If Gerard Baker really thinks going the extra mile to be an obsequious courtier to Trump is a way for him to build trust that the WSJ news pages are and are "seen as objective", he is wrong. But I really do not believe Gerald Baker thinks that is the case:
Gerard Baker (January 4, 2017): Trump, ‘Lies’ and Honest Journalism: "Why editors should be careful about making selective moral judgments about false statements... https://www.wsj.com/articles/trump-lies-and-honest-journalism-1483557700
...“When a politician tells you something in confidence, always ask yourself: ‘Why is this lying bastard lying to me?’ ” As a statement of fierce journalistic independence, this advice from Louis Heren, a veteran correspondent of the Times of London, reflects an admirable if slightly jaundiced view of the reporter’s job. As an operating principle of objective, civil and fair-minded journalism it leaves a little to be desired.
But after a remarkable presidential election campaign, and as we stand on the cusp of the Donald Trump presidency, it captures the posture of many journalists toward the president-elect. Mr. Trump certainly has a penchant for saying things whose truthfulness is, shall we say for now, challengeable. Much of the traditional media have spent the past year grappling with how to treat Mr. Trump’s utterances. It’s an important question and one that has received a fresh burst of energy in recent days, partly, well, because of me.
In a New Year’s Day broadcast on NBC’s “Meet The Press,” moderator Chuck Todd asked whether I, as the editor in chief of the Journal, would be comfortable characterizing in our journalism something Mr. Trump says as a “lie.” Here’s what I said:
I’d be careful about using the word ‘lie.’ ‘Lie’ implies much more than just saying something that’s false. It implies a deliberate intent to mislead.
Immediately, my remarks were followed by another fit of Trump-induced pearl-clutching among the journalistic elite.... I will confess to feeling a little burst of pride at being instructed in reporting ethics by Mr. Rather. It feels a little like being lectured on the virtues of abstinence by Keith Richards....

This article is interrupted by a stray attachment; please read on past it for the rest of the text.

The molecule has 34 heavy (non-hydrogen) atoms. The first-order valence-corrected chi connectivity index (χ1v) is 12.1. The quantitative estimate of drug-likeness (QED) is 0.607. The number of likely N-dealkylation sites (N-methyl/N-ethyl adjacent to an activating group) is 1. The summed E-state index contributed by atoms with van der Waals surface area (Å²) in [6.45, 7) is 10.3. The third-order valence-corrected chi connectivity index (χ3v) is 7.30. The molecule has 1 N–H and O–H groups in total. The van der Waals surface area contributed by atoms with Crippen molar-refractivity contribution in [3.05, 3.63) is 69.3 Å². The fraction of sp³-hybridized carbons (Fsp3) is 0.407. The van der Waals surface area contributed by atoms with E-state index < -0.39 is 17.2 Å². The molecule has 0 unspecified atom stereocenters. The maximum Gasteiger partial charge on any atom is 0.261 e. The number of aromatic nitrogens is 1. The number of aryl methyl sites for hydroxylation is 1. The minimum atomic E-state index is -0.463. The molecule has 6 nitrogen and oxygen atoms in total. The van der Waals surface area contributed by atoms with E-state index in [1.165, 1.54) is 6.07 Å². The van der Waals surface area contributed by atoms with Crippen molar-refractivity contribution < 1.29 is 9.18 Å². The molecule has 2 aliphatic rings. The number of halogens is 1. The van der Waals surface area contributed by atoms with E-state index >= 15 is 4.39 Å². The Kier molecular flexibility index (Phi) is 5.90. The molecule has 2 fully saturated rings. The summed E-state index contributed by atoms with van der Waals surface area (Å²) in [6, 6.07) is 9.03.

I—and The Wall Street Journal—stand accused of imperiling the republic by adopting a craven deference to presidential mendacity.... I didn’t ban the word ['lie'] from the Journal’s lexicon.... As far as I can tell, traditional newsrooms—print, digital, television—have used the term sparingly... a widespread reluctance to label him a liar.... It’s not because I don’t believe that Mr. Trump has said things that are untrue.... It’s reasonable to infer that Mr. Trump should know that these statements are untrue.... The question is how we present our reporting.
I believe the right approach is to present our readers with the facts.... When Mr. Trump claimed that millions of votes were cast illegally, we noted, high up in our report, that there was no evidence for such a claim. No fair-minded or intelligent reader was left in any doubt whether this was a truthful statement. But I’m not sure the story would have been improved by our telling the reader in categorical terms that Mr. Trump had told a “lie.” In fact I’m confident that the story—and our reputation for trustworthy and factual news reporting—would have been damaged. The word “lie” conveys a moral as well as factual judgment. To accuse someone of lying is to impute a willful, deliberate attempt to deceive.... We have to be confident about the subject’s state of knowledge and his moral intent....
If we routinely make these kinds of judgments, readers would start to see our inevitably selective use of a moral censure as partisanship. We must not only be objective. We must be seen to be objective...